This paper reviews three-dimensional (3-D) and four-dimensional (4-D) imaging technology, from Wheatstone through today, with some prognostications for near future applications. This field is rich in variety, subject specialty, and applications. A major trend, multi-view stereoscopy, is moving the field forward to real-time wide-angle 3-D reconstruction as breakthroughs in parallel processing and multi-processor computers enable very fast processing. Real-time holography meets 4-D imaging reconstruction at the goal of achieving real-time, interactive, 3-D imaging. Applications to telesurgery and telemedicine as well as to the needs of the defense and intelligence communities are also discussed.

  10. A Workstation for Interactive Display and Quantitative Analysis of 3-D and 4-D Biomedical Images

    PubMed Central

    Robb, R.A.; Heffeman, P.B.; Camp, J.J.; Hanson, D.P.

    1986-01-01

    The capability to extract objective and quantitatively accurate information from 3-D radiographic biomedical images has not kept pace with the capabilities to produce the images themselves. This is rather an ironic paradox, since on the one hand the new 3-D and 4-D imaging capabilities promise significant potential for providing greater specificity and sensitivity (i.e., precise objective discrimination and accurate quantitative measurement of body tissue characteristics and function) in clinical diagnostic and basic investigative imaging procedures than ever possible before, but on the other hand, the momentous advances in computer and associated electronic imaging technology which have made these 3-D imaging capabilities possible have not been concomitantly developed for full exploitation of these capabilities. Therefore, we have developed a powerful new microcomputer-based system which permits detailed investigations and evaluation of 3-D and 4-D (dynamic 3-D) biomedical images. The system comprises a special workstation to which all the information in a large 3-D image data base is accessible for rapid display, manipulation, and measurement. The system provides important capabilities for simultaneously representing and analyzing both structural and functional data and their relationships in various organs of the body. This paper provides a detailed description of this system, as well as some of the rationale, background, theoretical concepts, and practical considerations related to system implementation. ImagesFigure 5Figure 7Figure 8Figure 9Figure 10Figure 11Figure 12Figure 13Figure 14Figure 15Figure 16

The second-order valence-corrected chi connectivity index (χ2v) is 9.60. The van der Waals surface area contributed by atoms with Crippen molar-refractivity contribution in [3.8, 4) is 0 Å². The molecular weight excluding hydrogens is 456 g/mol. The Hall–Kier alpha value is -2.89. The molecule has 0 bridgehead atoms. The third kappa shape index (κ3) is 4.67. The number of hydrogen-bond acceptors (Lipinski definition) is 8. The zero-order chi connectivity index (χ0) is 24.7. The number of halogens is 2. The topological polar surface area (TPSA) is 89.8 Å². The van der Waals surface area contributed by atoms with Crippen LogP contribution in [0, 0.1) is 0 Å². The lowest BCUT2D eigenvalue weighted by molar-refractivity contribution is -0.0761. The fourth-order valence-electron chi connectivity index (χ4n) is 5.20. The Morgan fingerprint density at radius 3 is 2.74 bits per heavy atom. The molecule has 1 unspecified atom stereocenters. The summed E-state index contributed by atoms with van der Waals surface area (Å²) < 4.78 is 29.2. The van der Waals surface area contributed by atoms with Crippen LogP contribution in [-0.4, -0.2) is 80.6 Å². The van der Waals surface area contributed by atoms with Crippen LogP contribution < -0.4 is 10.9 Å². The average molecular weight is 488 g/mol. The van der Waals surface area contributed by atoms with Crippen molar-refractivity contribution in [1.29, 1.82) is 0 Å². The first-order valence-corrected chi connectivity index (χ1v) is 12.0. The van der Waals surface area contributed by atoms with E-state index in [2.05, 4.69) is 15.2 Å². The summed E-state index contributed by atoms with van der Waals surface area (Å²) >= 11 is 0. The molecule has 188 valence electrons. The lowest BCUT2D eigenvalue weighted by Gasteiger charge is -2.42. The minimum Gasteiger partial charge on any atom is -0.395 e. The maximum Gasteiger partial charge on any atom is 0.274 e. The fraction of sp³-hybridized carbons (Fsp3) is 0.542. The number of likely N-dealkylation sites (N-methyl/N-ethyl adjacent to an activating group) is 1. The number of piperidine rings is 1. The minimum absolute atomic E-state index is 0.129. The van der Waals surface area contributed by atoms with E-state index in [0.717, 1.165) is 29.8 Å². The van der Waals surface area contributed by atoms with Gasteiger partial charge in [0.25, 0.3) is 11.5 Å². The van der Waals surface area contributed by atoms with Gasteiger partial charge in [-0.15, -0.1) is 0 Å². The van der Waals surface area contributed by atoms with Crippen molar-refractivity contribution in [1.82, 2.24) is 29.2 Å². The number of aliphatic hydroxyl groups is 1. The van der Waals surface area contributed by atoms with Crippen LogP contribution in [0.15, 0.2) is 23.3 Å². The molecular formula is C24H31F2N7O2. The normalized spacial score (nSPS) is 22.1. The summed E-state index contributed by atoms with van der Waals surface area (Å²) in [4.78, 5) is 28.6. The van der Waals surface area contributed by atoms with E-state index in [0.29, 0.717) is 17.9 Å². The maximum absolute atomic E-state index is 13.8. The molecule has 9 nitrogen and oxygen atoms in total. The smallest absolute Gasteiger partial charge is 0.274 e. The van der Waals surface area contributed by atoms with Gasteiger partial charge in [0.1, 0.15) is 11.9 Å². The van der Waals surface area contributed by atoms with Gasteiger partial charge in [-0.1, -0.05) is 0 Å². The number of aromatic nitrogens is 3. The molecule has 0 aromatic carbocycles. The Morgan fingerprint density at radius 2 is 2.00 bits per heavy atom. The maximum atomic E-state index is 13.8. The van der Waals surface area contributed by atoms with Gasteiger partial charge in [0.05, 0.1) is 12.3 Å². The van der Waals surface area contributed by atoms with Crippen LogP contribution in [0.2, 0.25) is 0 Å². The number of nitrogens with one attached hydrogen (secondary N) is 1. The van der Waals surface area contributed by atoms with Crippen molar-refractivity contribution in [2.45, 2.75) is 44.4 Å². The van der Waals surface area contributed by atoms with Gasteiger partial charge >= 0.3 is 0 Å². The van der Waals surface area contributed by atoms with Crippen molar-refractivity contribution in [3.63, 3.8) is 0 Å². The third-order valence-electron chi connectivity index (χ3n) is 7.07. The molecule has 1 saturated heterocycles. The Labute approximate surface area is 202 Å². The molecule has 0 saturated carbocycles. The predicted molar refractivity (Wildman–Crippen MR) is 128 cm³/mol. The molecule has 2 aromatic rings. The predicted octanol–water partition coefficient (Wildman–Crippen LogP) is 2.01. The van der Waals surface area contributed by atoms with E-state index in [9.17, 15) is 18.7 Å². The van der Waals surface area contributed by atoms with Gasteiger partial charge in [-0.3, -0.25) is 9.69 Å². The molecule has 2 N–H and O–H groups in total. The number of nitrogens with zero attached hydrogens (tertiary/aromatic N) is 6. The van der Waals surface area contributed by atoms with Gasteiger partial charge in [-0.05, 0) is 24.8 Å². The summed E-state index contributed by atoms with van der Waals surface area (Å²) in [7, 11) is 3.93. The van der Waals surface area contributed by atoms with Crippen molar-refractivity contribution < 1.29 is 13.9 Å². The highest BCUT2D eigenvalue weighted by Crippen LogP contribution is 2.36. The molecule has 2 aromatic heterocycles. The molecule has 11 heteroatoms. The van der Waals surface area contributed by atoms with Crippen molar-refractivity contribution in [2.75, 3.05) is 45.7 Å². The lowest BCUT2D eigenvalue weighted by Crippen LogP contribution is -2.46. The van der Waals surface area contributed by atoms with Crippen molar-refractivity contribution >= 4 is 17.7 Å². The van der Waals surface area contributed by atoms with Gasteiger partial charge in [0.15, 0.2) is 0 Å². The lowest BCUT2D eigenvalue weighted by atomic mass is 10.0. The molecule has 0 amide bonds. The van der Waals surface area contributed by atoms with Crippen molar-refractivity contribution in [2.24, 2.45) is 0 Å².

11. Robust segmentation of 4D cardiac MRI-tagged images via spatio-temporal propagation

    NASA Astrophysics Data System (ADS)

    Qian, Zhen; Huang, Xiaolei; Metaxas, Dimitris N.; Axel, Leon

    2005-04-01

    In this paper we present a robust method for segmenting and tracking cardiac contours and tags in 4D cardiac MRI tagged images via spatio-temporal propagation. Our method is based on two main techniques: the Metamorphs Segmentation for robust boundary estimation, and the tunable Gabor filter bank for tagging lines enhancement, removal and myocardium tracking. We have developed a prototype system based on the integration of these two techniques, and achieved efficient, robust segmentation and tracking with minimal human interaction.

  12. Real-time volume rendering of 4D image using 3D texture mapping

    NASA Astrophysics Data System (ADS)

    Hwang, Jinwoo; Kim, June-Sic; Kim, Jae Seok; Kim, In Young; Kim, Sun Il

    2001-05-01

    Four dimensional image is 3D volume data that varies with time. It is used to express deforming or moving object in virtual surgery of 4D ultrasound. It is difficult to render 4D image by conventional ray-casting or shear-warp factorization methods because of their time-consuming rendering time or pre-processing stage whenever the volume data are changed. Even 3D texture mapping is used, repeated volume loading is also time-consuming in 4D image rendering. In this study, we propose a method to reduce data loading time using coherence between currently loaded volume and previously loaded volume in order to achieve real time rendering based on 3D texture mapping. Volume data are divided into small bricks and each brick being loaded is tested for similarity to one which was already loaded in memory. If the brick passed the test, it is defined as 3D texture by OpenGL functions. Later, the texture slices of the brick are mapped into polygons and blended by OpenGL blending functions. All bricks undergo this test. Continuously deforming fifty volumes are rendered in interactive time with SGI ONYX. Real-time volume rendering based on 3D texture mapping is currently available on PC.